Washington State Court Urged to Uphold Visitation Agreement for Family Dogs in Divorce Appeal
The Animal Legal Defense Fund files amicus brief in divorce case concerning custody and visitation of companion animals
OLYMPIA, Wash. — Today, the Washington State Court of Appeals accepted an amicus (“friend of the court”) brief filed by the Animal Legal Defense Fund in a divorce case where one member of a couple has appealed a ruling allowing the other to have visitation of their marital companion animals, two dogs named Mr. Bear and Kona, on the grounds that it violates Washington State law. The state’s divorce statute does not specifically direct courts how to make custody and visitation decisions for companion animals in divorce proceedings.
The companion animals, who are both 3-years-old, lived with the couple for 18 months before they separated. Upon the couple separating, the dogs have lived with one member of the couple, with the other coming to visit three times a week, to ensure the dogs are able to receive care and attention from both humans who have been pivotal in their early lives. In the initial trial proceedings, the judge in the case noted he understood the emotional ties that both parties have to their companion animals and felt it appropriate that the spouse who is no longer living with the animals be provided an opportunity to continue the visitation agreement previously implemented to have regular interactions while allowing the animals to remain together.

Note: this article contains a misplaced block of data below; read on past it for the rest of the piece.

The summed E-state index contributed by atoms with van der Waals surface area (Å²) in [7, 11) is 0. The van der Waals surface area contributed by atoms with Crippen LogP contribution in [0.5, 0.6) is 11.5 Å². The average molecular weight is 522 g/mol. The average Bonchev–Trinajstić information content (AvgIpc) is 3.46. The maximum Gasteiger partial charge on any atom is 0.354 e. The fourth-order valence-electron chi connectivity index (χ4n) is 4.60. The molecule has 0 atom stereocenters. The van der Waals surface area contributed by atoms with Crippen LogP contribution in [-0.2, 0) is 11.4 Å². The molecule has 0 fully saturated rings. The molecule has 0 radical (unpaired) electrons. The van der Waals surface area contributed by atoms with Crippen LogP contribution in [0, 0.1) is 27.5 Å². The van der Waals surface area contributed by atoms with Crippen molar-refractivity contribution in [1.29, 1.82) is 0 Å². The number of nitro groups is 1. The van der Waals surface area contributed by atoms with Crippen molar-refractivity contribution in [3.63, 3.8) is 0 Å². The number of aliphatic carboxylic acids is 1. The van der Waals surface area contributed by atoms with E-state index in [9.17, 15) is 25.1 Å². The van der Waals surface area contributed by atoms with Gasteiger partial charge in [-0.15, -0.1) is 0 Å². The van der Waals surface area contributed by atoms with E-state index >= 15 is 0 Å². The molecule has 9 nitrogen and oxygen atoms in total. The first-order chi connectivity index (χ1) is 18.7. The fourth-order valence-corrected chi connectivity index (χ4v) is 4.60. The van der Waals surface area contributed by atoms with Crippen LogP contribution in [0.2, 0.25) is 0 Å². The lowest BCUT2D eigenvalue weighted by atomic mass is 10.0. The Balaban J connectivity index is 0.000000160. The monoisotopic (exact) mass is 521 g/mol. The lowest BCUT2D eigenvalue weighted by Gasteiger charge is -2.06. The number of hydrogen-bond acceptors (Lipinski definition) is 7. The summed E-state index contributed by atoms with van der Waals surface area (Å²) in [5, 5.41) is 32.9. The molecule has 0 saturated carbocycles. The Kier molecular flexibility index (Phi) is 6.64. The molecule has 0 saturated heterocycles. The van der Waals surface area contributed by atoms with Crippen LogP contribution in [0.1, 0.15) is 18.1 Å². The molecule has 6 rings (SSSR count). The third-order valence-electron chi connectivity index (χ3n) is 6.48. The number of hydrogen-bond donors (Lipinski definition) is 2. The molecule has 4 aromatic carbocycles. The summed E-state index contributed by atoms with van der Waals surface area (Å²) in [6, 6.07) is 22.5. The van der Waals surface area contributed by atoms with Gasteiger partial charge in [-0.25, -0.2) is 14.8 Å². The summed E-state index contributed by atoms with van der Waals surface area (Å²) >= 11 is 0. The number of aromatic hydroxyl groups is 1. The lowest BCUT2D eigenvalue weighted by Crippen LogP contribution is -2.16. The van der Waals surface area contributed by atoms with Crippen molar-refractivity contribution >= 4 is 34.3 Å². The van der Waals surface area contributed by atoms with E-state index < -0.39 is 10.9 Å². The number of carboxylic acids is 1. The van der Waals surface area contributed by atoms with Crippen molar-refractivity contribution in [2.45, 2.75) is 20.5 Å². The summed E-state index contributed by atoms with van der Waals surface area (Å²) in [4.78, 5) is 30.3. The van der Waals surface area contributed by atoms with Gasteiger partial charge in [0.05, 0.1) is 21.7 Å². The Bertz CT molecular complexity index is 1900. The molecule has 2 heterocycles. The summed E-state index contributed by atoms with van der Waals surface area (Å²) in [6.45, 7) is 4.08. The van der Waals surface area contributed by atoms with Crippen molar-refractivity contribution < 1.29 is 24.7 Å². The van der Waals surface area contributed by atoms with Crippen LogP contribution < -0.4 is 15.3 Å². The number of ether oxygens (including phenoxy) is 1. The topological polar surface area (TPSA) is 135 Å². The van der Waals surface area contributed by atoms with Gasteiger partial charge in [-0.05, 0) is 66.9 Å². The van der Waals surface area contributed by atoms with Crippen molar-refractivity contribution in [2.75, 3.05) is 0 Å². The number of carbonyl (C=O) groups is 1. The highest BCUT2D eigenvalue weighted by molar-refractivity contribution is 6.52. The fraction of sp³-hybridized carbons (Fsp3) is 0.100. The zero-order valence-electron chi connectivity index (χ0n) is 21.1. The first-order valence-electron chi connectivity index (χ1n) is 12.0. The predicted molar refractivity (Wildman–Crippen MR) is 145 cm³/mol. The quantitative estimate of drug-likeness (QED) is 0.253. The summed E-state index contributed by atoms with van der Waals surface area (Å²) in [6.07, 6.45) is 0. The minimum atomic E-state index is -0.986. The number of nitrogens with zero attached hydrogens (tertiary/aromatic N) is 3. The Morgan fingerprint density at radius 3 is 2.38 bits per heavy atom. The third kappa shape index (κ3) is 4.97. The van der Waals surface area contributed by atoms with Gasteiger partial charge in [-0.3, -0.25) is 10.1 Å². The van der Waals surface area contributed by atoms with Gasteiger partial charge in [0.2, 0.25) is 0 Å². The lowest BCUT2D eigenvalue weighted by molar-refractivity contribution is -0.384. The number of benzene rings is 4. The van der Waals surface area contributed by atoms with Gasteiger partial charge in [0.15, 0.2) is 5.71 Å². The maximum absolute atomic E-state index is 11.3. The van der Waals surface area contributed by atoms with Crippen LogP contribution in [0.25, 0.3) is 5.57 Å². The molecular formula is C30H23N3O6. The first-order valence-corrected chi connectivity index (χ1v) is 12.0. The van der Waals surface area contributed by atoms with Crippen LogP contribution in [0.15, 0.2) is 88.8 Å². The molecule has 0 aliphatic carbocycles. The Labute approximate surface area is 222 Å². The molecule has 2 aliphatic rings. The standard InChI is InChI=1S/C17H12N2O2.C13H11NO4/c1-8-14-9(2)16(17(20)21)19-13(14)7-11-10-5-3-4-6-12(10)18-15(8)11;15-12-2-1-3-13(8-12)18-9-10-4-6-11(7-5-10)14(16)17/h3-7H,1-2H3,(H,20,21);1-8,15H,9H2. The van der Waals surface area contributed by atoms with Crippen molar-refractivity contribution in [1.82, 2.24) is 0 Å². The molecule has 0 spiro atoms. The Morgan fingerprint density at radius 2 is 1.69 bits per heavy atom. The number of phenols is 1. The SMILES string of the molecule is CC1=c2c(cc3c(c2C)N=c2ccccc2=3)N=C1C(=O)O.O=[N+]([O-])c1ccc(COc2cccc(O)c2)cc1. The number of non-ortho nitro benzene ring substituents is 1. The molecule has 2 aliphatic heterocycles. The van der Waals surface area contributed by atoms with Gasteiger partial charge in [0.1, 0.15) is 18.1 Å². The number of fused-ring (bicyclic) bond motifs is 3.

Washington law does require courts to consider the “nature” of the marital property being divided. The brief argues that in order to ensure just and equitable disposition of companion animals in a divorce, Washington courts must account for the animals’ interests and the familial bond that they share with their humans. The amicus brief also explains that courts have the discretion to make visitation arrangements when it is consistent with the interests of the animal and their familial bonds with the humans.
“Though our legal system largely considers animals to be property, we were pleased to see the judge’s initial decision not only taking into account the interests of companion animals, but also including visitation as part of the custody agreement,” says Animal Legal Defense Fund Executive Director Stephen Wells. “The Animal Legal Defense Fund has long advocated, through our amicus briefs, for judges to take into account the best interests of the animal during a divorce, and we urge that the judge uphold the initial ruling to ensure that the needs of these living, sentient beings continue to be met.”
While courts in most states must interpret how laws generally relating to divorce apply to companion animals, some states have enacted specific legislation dealing with animals in divorce. In 2016, Alaska became the first state to pass a law requiring courts to consider the animal’s interests in companion animal custody cases and explicitly authorizing joint ownership. Illinois and California enacted similar legislation differentiating companion animals from other types of “property” in divorce proceedings in 2017 and 2018, respectively.
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